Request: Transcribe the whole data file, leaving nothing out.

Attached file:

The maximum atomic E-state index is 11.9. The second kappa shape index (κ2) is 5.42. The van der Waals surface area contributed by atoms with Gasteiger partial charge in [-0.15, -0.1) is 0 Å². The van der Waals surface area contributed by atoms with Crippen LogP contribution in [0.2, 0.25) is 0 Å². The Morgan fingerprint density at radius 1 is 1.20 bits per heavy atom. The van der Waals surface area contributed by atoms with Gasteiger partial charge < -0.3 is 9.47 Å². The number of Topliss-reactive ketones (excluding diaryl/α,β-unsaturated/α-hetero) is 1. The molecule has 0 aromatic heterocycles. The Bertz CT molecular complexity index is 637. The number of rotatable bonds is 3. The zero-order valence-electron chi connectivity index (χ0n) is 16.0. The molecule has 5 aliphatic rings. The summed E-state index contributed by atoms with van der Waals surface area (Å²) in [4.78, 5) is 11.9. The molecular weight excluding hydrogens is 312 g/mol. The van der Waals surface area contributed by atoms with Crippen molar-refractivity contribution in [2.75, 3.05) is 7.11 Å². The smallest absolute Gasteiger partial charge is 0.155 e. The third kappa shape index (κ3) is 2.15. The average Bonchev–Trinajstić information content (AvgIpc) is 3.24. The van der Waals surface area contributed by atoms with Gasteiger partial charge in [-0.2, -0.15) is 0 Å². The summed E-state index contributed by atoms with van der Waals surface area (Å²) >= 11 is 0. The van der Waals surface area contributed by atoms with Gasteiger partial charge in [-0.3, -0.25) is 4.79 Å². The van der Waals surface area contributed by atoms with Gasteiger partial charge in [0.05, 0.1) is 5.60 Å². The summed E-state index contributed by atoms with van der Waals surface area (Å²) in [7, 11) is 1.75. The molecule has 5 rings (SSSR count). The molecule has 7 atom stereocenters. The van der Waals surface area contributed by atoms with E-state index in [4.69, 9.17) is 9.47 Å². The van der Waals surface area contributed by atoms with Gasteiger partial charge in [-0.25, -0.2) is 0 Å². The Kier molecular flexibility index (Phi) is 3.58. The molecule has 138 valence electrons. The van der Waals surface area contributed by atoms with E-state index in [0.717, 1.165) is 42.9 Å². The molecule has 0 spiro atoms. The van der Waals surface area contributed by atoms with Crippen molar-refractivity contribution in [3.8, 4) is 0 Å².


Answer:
The maximum atomic E-state index is 11.9. The second kappa shape index (κ2) is 5.42. The van der Waals surface area contributed by atoms with Gasteiger partial charge in [-0.15, -0.1) is 0 Å². The van der Waals surface area contributed by atoms with Crippen LogP contribution in [0.2, 0.25) is 0 Å². The Morgan fingerprint density at radius 1 is 1.20 bits per heavy atom. The van der Waals surface area contributed by atoms with Gasteiger partial charge < -0.3 is 9.47 Å². The number of Topliss-reactive ketones (excluding diaryl/α,β-unsaturated/α-hetero) is 1. The molecule has 0 aromatic heterocycles. The Bertz CT molecular complexity index is 637. The number of rotatable bonds is 3. The zero-order valence-electron chi connectivity index (χ0n) is 16.0. The molecule has 5 aliphatic rings. The summed E-state index contributed by atoms with van der Waals surface area (Å²) in [4.78, 5) is 11.9. The molecular weight excluding hydrogens is 312 g/mol. The van der Waals surface area contributed by atoms with Crippen molar-refractivity contribution in [2.75, 3.05) is 7.11 Å². The smallest absolute Gasteiger partial charge is 0.155 e. The third kappa shape index (κ3) is 2.15. The average Bonchev–Trinajstić information content (AvgIpc) is 3.24. The van der Waals surface area contributed by atoms with Gasteiger partial charge in [-0.2, -0.15) is 0 Å². The summed E-state index contributed by atoms with van der Waals surface area (Å²) >= 11 is 0. The van der Waals surface area contributed by atoms with Gasteiger partial charge in [-0.3, -0.25) is 4.79 Å². The van der Waals surface area contributed by atoms with Gasteiger partial charge in [0.05, 0.1) is 5.60 Å². The summed E-state index contributed by atoms with van der Waals surface area (Å²) in [7, 11) is 1.75. The molecule has 5 rings (SSSR count). The molecule has 7 atom stereocenters. The van der Waals surface area contributed by atoms with E-state index in [4.69, 9.17) is 9.47 Å². The van der Waals surface area contributed by atoms with Gasteiger partial charge in [-0.25, -0.2) is 0 Å². The Kier molecular flexibility index (Phi) is 3.58. The molecule has 138 valence electrons. The van der Waals surface area contributed by atoms with E-state index in [0.717, 1.165) is 42.9 Å². The molecule has 0 spiro atoms. The van der Waals surface area contributed by atoms with Crippen molar-refractivity contribution in [3.8, 4) is 0 Å².